The resulting campaign, from first raid to the final and decisive throw of the dice, forces the fleet to endure hardship, attrition, and even setback. Allan humanizes these costs without grinding the reader down or diving into anti-war cliche. It is right, good, and necessary to fight for one’s homeland, but scars are unavoidable. This human focus means that when it comes time to determine if Barron’s gamble leads to victory or disaster, the action is riveting as Confederation fighters lash out at Hegemony escorts and the lines of battleships duel, uninterrupted by clinical descriptions of ordnance and volume. The result reads like a “good parts” abridgment of a Honor Harrington novel while still maintaining its own identity.

The Invasion of the Highborn.

The mysterious enemy has come, and Tyler Barron and his allies prepare for the final battle, the desperate struggle to save the Rim. Barron’s spacers are ready to fight, as always, but this time they know little of the enemy, and they face technology far beyond their own.

They will fight to the end if necessary, battle with their final breaths to hold back the deadly enemy. They will stand alongside their old enemies, the Hegemony, united for one massive battle, one all out effort to stop the Highborn.

But, even as they prepare to make a stand, they will learn exactly what they are facing, who the Highborn truly are and where they came from…and they will discover that nothing is truly as they’d believed. From the legends of the old empire to the desperate struggle for the future, everything is about to change.

The Last Stand has hit online bookstores, bringing with it another invasion, another desperate alliance, and some vital revelations as to why the galaxy was plunged into a dark age. The 14th book in Jay Allan’s Blood on the Stars series continues to deliver a hybrid of Honor Harrington and Battlestar Galactica action without resorting to escalating tech races. Fighters and damage control win battles, and whatever tactical edge that exists gets blunted through new counter tactics.

However, the Highborn come off as the Hegemony 2.0, complete with genetic castes, superior tech, and a long war on another front. They are the same peril from beyond known space, with the same conflicts and concerns, just carried to a further extreme. And like the Hegemony, the Highborn’s hope for a quick invasion and integration of a previously unknown region gets dashed to pieces by a desperate last stand. Once again, the tactical edge lays in the Confederation’s fighters and bombers, and in the leadership of Confederation Admiral Tyler Barron. And Barron’s confidence rests in his disciplined and proven crew and the technological wizardry of his chief engineer, Anya Fritz.

However, Barron and Fritz take a back seat to Barron’s wife, Andromeda, and the Confederation’s ace of aces, Jake Stockton. Andromeda’s search through the ruins of the fallen Imperium for traces of the Highborn’s history becomes the most compelling thread through the book. The demands of leading mayflies into battle against giants wears on Stockton, even as he contributes miracle after miracle. There’s a clever and game-changing twist at the end of Stockton’s story which offsets some of the heavy-handed foreshadowing in the book. This twist is going to get a lot of people killed in the story.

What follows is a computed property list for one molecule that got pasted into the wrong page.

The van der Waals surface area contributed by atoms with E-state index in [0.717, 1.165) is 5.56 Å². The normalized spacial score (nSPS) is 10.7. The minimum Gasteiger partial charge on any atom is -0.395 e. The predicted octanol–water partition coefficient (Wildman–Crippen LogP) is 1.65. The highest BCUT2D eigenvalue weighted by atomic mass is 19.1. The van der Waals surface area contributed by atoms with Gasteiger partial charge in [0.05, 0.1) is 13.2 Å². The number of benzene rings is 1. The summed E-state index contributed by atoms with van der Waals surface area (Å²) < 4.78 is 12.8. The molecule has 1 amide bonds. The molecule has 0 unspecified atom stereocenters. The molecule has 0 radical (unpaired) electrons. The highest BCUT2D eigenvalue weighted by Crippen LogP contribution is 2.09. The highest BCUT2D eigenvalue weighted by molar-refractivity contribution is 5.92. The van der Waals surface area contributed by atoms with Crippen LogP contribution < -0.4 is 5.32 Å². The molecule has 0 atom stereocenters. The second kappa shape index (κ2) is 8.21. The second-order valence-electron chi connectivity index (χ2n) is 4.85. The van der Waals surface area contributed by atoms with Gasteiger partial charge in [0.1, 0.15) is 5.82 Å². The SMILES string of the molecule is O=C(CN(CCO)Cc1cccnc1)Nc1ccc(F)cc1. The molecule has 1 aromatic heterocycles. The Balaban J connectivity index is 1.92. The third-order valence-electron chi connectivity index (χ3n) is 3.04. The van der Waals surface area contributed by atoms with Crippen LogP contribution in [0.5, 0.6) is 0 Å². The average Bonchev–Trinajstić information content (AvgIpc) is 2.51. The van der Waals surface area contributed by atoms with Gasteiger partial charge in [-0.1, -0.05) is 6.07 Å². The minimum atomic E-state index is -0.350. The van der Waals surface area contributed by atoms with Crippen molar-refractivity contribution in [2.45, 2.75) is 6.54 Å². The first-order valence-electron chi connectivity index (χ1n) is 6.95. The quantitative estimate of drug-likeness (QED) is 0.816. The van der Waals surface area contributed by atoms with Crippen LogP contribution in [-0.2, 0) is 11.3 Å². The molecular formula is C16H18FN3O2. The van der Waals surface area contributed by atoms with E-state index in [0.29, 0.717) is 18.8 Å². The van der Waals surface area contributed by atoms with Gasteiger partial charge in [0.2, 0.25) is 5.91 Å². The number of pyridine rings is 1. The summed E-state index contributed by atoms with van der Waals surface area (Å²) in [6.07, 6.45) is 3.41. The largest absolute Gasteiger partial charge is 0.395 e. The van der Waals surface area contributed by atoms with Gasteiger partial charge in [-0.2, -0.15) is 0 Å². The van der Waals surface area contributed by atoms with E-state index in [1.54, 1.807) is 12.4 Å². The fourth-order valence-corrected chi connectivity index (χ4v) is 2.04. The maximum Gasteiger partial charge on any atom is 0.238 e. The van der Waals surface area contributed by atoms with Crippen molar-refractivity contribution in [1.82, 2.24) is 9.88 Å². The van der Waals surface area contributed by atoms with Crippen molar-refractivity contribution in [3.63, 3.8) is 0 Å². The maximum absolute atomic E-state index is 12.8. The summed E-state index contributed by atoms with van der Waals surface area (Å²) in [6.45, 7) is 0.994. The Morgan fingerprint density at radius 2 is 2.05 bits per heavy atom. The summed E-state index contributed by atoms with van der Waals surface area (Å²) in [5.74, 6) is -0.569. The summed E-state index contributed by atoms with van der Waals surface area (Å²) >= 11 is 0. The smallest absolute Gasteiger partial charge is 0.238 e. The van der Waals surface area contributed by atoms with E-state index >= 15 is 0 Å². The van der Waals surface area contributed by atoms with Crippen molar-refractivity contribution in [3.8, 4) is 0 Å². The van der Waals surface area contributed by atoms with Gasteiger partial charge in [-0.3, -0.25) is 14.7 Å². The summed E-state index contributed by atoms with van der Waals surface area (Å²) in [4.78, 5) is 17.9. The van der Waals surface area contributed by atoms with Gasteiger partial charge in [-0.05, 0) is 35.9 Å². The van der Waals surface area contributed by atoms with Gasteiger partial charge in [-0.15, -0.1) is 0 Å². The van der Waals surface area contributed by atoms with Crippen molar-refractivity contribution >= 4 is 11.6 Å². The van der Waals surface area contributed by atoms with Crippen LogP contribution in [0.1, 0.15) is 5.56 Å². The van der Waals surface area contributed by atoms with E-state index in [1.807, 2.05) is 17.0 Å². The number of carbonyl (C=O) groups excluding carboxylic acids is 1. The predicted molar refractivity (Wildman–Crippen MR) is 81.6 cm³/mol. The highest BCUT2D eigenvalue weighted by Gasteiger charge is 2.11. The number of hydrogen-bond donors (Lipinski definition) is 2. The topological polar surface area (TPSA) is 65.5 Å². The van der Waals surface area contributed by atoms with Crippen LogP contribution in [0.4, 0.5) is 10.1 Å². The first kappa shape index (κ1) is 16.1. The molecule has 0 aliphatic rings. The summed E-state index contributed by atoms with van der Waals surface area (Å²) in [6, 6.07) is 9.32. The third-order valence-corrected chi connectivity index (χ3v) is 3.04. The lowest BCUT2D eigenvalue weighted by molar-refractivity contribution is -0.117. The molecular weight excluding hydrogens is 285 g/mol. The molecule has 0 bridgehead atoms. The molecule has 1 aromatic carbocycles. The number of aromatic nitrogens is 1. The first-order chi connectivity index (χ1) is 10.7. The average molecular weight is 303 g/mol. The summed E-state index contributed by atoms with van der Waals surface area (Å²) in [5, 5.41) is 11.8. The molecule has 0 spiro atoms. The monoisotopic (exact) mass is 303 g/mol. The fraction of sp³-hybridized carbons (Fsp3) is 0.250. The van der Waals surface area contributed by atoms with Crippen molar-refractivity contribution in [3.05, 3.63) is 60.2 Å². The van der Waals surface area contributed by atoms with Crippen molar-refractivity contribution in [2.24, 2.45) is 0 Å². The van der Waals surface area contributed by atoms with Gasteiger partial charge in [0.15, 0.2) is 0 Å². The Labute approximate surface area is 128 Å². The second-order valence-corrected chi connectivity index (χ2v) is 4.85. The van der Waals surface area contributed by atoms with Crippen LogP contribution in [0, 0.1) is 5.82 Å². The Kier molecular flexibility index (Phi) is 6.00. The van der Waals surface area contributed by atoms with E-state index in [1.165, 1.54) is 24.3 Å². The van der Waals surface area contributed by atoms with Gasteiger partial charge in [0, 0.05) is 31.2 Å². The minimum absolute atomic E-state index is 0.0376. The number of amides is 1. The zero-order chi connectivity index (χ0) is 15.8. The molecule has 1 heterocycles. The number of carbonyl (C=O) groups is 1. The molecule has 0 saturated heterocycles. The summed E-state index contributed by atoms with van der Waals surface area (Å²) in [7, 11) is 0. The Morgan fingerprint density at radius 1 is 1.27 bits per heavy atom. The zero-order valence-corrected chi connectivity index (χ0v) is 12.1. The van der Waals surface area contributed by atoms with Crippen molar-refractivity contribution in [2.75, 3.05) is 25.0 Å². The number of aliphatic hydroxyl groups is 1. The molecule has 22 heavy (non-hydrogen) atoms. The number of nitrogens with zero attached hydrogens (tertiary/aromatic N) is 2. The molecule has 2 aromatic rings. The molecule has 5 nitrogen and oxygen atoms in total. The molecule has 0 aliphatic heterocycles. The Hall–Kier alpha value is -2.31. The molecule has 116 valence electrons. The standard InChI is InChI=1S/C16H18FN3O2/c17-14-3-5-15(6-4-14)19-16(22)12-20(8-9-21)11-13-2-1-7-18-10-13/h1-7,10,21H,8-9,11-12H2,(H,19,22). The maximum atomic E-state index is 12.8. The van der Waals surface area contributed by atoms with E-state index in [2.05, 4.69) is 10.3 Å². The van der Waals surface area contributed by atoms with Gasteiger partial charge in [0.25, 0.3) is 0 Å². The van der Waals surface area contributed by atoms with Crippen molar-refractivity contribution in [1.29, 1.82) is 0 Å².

Blood on the Stars never shies away from the human costs of war, both in the butcher’s bill and the cost to the survivors. As such, the cast is starting to be stretched thin, not just by the fifth consecutive major war, but by attrition itself. There’s just not enough named cast remaining for another fight after this war, and the Confederation is next to exhausted already. And there are at least two more conflicts in the works, including the continuing Union Civil War. This has been a long thread through Blood on the Stars, and what foreshadowing might exist has been played close to the vest. While it is yet to be seen how that will tie into the ongoing galactic fight, it is certain that the conflict will require Barron’s attention before too much longer. However, the repetitive nature of this fight, the weariness of the crews, and the sudden galactic revelations causes one to wonder how much steam is left in the series. Stakes can only be escalated so far, after all.

Blood on the Stars is still the heir to Honor Harrington. Hopefully, it doesn’t get stretched thin like Honor’s books were. As for The Last Stand, it is a must read for those already on this long ride, especially for the twist at the end.

It’s been four years since the Confederation and her allies stopped the advance of the Highborn invasion. Now, with sacrifices back home blunting enthusiasm for a much needed defense, Admiral Tyler Barron is compelled to take the fight to the Highborn before they launch a renewed offensive. However, the attack will certainly be a trap, and the Highborn have developed their own fighters. The one advantage the Confederation had over the Highborn is now gone. And as Barron’s fleet flies to certain doom, the Highborn exploit the tensions back home.

Empire’s Ashes is the latest in Jay Allan’s Blood on the Stars series, a worthy successor to Honor Harrington. The past couple books, however, prompted fears about the series growing too fond of desperate last stands and a procession of increasingly stronger enemies. Fortunately, Empire’s Ashes tries something new for the Blood on the Stars series as Tyler Barron embarks open-eyed onto what should have been a naval blunder. As always, the bravery of the men and women of the Confederation is the key to Barron’s success and survival. The stakes are personalized in the fighter duels between the Confederation ace and the Highborn’s mysterious yet familiar ace–a conflict that only heightens the terror of the Highorn’s favorite brand of technological tyranny. The result invigorates a series that had grown comfortable and was drifting close to formulaic.